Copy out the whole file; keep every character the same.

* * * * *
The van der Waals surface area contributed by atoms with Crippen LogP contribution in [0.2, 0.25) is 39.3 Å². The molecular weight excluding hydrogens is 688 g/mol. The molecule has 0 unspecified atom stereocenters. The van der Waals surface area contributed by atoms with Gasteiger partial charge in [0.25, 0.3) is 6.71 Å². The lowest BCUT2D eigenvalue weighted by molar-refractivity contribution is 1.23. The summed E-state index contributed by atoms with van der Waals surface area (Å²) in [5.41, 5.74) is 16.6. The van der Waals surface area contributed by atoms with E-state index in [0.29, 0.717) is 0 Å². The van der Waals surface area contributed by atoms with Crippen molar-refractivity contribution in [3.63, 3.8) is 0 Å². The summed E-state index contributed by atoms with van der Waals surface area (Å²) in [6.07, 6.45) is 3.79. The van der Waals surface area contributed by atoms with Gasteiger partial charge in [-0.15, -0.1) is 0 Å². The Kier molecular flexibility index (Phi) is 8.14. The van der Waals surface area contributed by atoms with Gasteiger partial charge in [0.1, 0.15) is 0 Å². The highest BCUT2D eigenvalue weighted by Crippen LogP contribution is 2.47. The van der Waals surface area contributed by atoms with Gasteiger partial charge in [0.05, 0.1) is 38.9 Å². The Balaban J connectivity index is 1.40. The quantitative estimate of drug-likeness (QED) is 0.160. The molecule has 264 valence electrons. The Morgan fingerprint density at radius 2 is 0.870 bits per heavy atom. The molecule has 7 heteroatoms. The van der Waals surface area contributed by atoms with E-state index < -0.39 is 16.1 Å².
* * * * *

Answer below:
The van der Waals surface area contributed by atoms with Crippen LogP contribution in [0.2, 0.25) is 39.3 Å². The molecular weight excluding hydrogens is 688 g/mol. The molecule has 0 unspecified atom stereocenters. The van der Waals surface area contributed by atoms with Gasteiger partial charge in [0.25, 0.3) is 6.71 Å². The lowest BCUT2D eigenvalue weighted by molar-refractivity contribution is 1.23. The summed E-state index contributed by atoms with van der Waals surface area (Å²) in [5.41, 5.74) is 16.6. The van der Waals surface area contributed by atoms with E-state index in [0.29, 0.717) is 0 Å². The van der Waals surface area contributed by atoms with Crippen molar-refractivity contribution in [3.63, 3.8) is 0 Å². The summed E-state index contributed by atoms with van der Waals surface area (Å²) in [6.07, 6.45) is 3.79. The van der Waals surface area contributed by atoms with Gasteiger partial charge in [-0.15, -0.1) is 0 Å². The Kier molecular flexibility index (Phi) is 8.14. The van der Waals surface area contributed by atoms with Gasteiger partial charge in [0.1, 0.15) is 0 Å². The highest BCUT2D eigenvalue weighted by Crippen LogP contribution is 2.47. The van der Waals surface area contributed by atoms with Gasteiger partial charge in [0.05, 0.1) is 38.9 Å². The Balaban J connectivity index is 1.40. The quantitative estimate of drug-likeness (QED) is 0.160. The molecule has 264 valence electrons. The Morgan fingerprint density at radius 2 is 0.870 bits per heavy atom. The molecule has 7 heteroatoms. The van der Waals surface area contributed by atoms with E-state index < -0.39 is 16.1 Å².